Project Background

Four University of North Alabama Math and Computer Science faculty received a $886,000 U.S. Department of Education Math/Science partnership grant from the Alabama State Department of Education. The award will support their three-year initiative designed to improve STEM education in Alabama high schools.

The principal investigators for the grant are Dr. Cynthia Stenger and Dr. Jessica Stovall, professors of mathematics; and Dr. James Jerkins and Dr. Janet Jenkins, professors of computer science. The program is administered by the Alabama State Department of Education through the Alabama Math, Science and Technology Initiative (AMSTI).

The team's initiative is called Collaborative Partnership to teach mathematical Reasoning through Computer PRogramming (CPR^2). It uses an instructional treatment the team has been investigating for its effectiveness since the summer of 2011 which integrates computer programming and mathematical problem-solving, according to Jenkins.

The grant will provide a vehicle for the UNA Mathematics and Computer Science faculty to form partnerships with regional high school and middle school mathematics faculty. Partnership activities funded by the grant include professional learning for teachers, an interactive community for instructional support, and an annual two week summer institute.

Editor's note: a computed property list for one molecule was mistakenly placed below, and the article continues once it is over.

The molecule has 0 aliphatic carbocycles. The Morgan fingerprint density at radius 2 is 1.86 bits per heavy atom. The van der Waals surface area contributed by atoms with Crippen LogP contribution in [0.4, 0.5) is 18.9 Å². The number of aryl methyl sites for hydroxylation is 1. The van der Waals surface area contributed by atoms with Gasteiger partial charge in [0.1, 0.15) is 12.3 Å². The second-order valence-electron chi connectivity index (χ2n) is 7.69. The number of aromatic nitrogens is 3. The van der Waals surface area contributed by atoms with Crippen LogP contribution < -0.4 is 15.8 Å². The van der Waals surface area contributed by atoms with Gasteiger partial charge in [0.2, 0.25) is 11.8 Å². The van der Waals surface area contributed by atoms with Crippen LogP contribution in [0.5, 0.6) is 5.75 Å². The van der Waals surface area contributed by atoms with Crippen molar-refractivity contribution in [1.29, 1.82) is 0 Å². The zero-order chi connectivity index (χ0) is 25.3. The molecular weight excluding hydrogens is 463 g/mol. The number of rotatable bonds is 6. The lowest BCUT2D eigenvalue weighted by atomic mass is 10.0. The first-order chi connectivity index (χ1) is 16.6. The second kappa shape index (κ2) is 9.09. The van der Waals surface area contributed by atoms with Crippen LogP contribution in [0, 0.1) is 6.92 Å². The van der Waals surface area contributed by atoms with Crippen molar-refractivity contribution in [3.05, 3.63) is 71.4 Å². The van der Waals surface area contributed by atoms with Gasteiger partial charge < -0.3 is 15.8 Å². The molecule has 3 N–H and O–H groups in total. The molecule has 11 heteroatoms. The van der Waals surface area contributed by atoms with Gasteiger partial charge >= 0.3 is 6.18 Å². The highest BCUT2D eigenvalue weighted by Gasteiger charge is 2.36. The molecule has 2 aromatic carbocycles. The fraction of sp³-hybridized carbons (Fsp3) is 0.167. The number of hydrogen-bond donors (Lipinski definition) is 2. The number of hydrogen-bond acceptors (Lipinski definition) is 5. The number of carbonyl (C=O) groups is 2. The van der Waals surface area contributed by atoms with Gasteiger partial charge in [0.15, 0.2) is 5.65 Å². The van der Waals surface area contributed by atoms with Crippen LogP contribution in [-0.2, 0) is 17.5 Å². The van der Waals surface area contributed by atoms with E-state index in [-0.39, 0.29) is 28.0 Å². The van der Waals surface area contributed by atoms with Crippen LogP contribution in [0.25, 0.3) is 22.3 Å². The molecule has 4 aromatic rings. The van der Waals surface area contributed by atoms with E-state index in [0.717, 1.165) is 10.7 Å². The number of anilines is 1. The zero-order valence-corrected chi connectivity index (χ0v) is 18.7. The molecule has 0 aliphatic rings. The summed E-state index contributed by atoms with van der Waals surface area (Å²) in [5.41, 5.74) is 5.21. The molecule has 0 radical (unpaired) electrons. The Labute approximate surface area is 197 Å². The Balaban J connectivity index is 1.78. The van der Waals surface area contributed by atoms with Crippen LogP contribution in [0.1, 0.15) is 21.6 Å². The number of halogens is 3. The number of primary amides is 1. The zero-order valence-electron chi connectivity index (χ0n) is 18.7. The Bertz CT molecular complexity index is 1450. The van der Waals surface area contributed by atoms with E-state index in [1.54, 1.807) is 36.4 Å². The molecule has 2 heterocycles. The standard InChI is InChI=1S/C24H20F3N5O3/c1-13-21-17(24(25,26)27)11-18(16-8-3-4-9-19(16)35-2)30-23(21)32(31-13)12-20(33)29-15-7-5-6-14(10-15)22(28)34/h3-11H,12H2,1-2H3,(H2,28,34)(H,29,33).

"Mathematical problem solving and computer programming are essential to innovation, and STEM education is where it all begins," Jerkins said. "Our long-term goal is to see this deployed, through AMSTI, statewide."

The grant was awarded March 1, 2013. It will fund on-site training visits for Alabama high school teachers, an interactive community for instructional support, and the cost of hosting a two-week professional learning seminar each summer for three years.

The team's plan is that, by Sept. 30, 2015, 75 high school math teachers will integrate the instructional treatment into their classrooms, and more than 8,000 high school students in Alabama will actively participate in computer programming and mathematical reasoning.

“Mathematical reasoning is a key ingredient in the Alabama College and Career Readiness Standards for high school mathematics and we have developed an innovative method of explicit instruction for mathematical reasoning” said Stenger.

“We will be presenting the material to the high schools,” Jenkins said, “but also the plan is that over time the teachers become comfortable enough to do it themselves and it becomes a part of their regular curriculum.”

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